He told me it became much easier for him to advocate for an end to hostile military policies from South Korea and the US. He more freely demanded that we create humanizing relationships across the border of conflict, because he believes when you are taught that your enemy is a monster, you will find it much easier to watch your leaders drop bombs on them. But if you cultivate humanizing relationships with them, you see them as Children of God with hopes and fears just like yours, and both sides will be less likely to push the button.
That doesn’t mean we automatically trust them with every sensitive part of ourselves, but it means we step into a space where we have the opportunity to take authentic steps toward rebuilding trust.
He continued fostering his own relationships with the official North Korean Church along with the NCCK who have joined the North Koreans in consultations for peace every year since 1986. Those meetings have also become the Ecumenical Forum for Korea, or EFK, to which I have been appointed as coordinator.
We continue trying to meet with our partners from North Kroea. Almost every year, the NCCK and KCF have been writing, jointly a prayer for the peaceful reunification of the Korean peninsula. Also the hymn that we will sing in a moment, O So So (Come Now O Prince of Peace), was written by a Methodist musician who attended one of these conferences on Peace and Reunification in Korea.
When we sing this song, we do so in solidarity with Koreans in both North Korea and South Korea who seek unity rather than demonization. Dr. Suh told me that he had come to change his mind about his enemies, that he no longer considered the North Korean Christian Federation to be fake Christians. He came to learn and understand our North Korean partners much better, with a better understanding of the context in which they made desperate decisions to prioritize self-determination and autonomy. This has transformed his vision of how to resolve the conflict, not through revenge as he once believed, but through humanizing relationships and cultivating trust.
Democracy in South Korea is still vulnerable to a political party still connected to the dictatorship of the past. Koreans are still anxious about the threats of foreign power, “fire and fury,” and the total destruction of their peninsula. Millions of people who participated in the conflict on the Korean Peninsula are looking for space to finally heal, but they cannot while the state of war continues and mutual hatred, and Orientalism rules the day and drives policy not only in Korea but also in Washington DC.
Sadly, Dr. David Suh did not live to see a peace treaty established to end the Korean War. He passed away last year. But we all remain, and we have this chance to join the NCCK in their Korea Peace Appeal, hoping to gather signatures from all around the world to call on all governments participating in the ongoing Korean War to instead support peace and end threats of war and sanctions. We have this chance to sing in solidarity for unity, to hope that God may come and reconcile our people, to heal our people, if only we are willing to open ourselves up to being embraced by grace.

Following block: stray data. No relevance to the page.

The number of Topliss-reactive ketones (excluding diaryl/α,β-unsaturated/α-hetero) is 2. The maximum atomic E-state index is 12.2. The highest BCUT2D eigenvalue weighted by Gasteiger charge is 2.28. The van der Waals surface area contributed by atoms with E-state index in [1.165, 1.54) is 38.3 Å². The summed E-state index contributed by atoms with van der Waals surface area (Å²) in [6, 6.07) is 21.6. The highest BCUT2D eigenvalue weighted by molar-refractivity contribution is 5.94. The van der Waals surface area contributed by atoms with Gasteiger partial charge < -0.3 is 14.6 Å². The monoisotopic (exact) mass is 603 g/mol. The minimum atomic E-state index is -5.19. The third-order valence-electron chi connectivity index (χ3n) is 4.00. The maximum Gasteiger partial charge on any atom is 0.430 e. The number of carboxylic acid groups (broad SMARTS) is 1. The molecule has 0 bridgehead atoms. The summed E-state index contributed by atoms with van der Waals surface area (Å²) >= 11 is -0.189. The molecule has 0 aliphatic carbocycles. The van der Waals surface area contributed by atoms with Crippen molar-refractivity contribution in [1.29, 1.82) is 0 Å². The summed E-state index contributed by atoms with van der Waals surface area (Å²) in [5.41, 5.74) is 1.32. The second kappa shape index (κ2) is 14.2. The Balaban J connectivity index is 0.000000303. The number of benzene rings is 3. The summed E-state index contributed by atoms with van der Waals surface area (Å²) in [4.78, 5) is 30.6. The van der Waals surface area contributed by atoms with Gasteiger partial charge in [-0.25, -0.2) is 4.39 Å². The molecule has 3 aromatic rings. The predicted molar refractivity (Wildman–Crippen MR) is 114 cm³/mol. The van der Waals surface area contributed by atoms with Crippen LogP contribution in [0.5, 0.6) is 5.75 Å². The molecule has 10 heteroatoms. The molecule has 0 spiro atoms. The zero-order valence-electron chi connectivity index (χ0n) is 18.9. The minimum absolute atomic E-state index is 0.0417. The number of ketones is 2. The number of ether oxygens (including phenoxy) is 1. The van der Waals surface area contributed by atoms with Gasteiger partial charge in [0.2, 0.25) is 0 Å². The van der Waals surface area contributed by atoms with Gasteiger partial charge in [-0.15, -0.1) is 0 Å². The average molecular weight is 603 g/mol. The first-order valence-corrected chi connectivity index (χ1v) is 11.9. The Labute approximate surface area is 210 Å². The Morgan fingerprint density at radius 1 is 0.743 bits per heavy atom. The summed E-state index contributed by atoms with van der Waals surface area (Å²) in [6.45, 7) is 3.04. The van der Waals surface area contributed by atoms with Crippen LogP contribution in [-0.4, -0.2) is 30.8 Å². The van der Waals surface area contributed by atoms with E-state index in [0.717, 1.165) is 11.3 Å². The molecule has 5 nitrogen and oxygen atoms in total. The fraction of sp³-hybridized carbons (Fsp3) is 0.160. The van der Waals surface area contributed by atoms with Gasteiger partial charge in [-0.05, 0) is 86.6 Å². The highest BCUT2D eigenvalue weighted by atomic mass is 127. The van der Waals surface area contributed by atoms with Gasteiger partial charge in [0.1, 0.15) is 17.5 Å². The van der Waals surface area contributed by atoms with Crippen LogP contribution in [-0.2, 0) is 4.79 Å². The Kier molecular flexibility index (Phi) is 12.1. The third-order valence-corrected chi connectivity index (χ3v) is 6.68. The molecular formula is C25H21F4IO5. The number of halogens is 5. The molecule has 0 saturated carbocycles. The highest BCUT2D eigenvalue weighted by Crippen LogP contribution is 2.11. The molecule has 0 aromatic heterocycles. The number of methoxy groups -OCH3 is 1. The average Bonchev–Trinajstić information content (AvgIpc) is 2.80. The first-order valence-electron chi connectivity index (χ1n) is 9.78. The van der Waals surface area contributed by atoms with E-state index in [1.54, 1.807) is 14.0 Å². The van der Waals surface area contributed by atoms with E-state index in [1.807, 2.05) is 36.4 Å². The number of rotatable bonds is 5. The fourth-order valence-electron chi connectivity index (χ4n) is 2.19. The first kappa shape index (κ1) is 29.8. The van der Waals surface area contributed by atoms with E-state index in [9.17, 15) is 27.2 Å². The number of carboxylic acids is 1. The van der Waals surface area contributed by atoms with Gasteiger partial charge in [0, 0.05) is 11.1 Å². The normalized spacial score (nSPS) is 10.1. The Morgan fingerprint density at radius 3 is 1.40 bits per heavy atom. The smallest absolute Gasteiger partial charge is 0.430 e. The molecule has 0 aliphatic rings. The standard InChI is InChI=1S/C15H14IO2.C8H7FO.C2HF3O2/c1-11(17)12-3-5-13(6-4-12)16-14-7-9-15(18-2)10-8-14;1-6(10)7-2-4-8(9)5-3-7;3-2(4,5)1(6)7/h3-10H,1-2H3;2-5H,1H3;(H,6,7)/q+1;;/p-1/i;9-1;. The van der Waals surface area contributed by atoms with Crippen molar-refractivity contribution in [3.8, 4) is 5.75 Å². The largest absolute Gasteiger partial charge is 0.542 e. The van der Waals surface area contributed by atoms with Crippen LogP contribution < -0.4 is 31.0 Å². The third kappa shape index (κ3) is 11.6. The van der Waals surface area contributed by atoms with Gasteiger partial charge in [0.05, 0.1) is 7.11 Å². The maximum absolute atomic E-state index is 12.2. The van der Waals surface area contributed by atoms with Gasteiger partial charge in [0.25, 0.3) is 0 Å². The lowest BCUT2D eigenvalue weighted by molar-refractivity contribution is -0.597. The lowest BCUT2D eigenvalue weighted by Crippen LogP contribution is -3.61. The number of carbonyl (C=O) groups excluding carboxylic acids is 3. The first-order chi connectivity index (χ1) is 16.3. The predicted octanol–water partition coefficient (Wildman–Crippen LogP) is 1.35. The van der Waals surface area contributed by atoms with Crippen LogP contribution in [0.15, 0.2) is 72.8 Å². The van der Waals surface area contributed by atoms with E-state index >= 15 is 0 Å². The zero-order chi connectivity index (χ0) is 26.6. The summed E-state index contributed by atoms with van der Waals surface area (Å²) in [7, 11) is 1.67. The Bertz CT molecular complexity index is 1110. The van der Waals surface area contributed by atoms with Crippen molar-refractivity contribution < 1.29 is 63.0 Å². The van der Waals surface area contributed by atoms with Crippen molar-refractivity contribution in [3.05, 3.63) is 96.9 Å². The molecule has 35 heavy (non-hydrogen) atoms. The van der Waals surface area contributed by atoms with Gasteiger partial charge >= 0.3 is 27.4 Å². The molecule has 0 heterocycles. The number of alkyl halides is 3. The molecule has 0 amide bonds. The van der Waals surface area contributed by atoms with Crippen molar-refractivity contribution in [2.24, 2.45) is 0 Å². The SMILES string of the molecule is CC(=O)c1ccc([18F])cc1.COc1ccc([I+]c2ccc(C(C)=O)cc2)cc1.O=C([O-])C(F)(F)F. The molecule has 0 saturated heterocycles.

I want to thank you for joining me in this worship for this part of my journey in mission work. I am still trying to learn as much as I can about the context and the history, because Lord knows it’s so complex that even nine years of study won’t make anyone an expert on the conflict.
I hope that you continue to join me on that journey. If you would support me in prayer you will help make it possible for Hyeyoung and me to mentor our young adult volunteers and help them to reflect theologically on their relationship with Koreans, to pay attention and learn about their context as they accompany Koreans in their work for justice, peace, and healing. You make it possible for me to help the National Council of Churches in Korea expand its movement for peaceful reconciliation by communicating its story and sharing the Korea Peace Appeal with partners around the world like you.
Thank you again, and may the grace of God embrace us, giving us the strength tear down walls of hostility, and live in unity with all Children of God. Amen.
Genesis 32: 9-18
And Jacob said, “O God of my father Abraham and God of my father Isaac, O Lord who said to me, ‘Return to your country and to your kindred, and I will do you good,’ I am not worthy of the least of all the steadfast love and all the faithfulness that you have shown to your servant, for with only my staff I crossed this Jordan; and now I have become two companies. Deliver me, please, from the hand of my brother, from the hand of Esau, for I am afraid of him; he may come and kill us all, the mothers with the children. Yet you have said, ‘I will surely do you good, and make your offspring as the sand of the sea, which cannot be counted because of their number.’”
So he spent that night there, and from what he had with him he took a present for his brother Esau, two hundred female goats and twenty male goats, two hundred ewes and twenty rams, thirty milch camels and their colts, forty cows and ten bulls, twenty female donkeys and ten male donkeys. These he delivered into the hand of his servants, every drove by itself, and said to his servants, “Pass on ahead of me, and put a space between drove and drove.” He instructed the foremost, “When Esau my brother meets you, and asks you, ‘To whom do you belong? Where are you going? And whose are these ahead of you?’ then you shall say, ‘They belong to your servant Jacob; they are a present sent to my lord Esau; and moreover he is behind us.’”
Ephesians 2: 13-14
But now in Christ Jesus you who once were far off have been brought near by the blood of Christ.
For he is our peace; in his flesh he has made both groups into one and has broken down the dividing wall, that is, the hostility between us.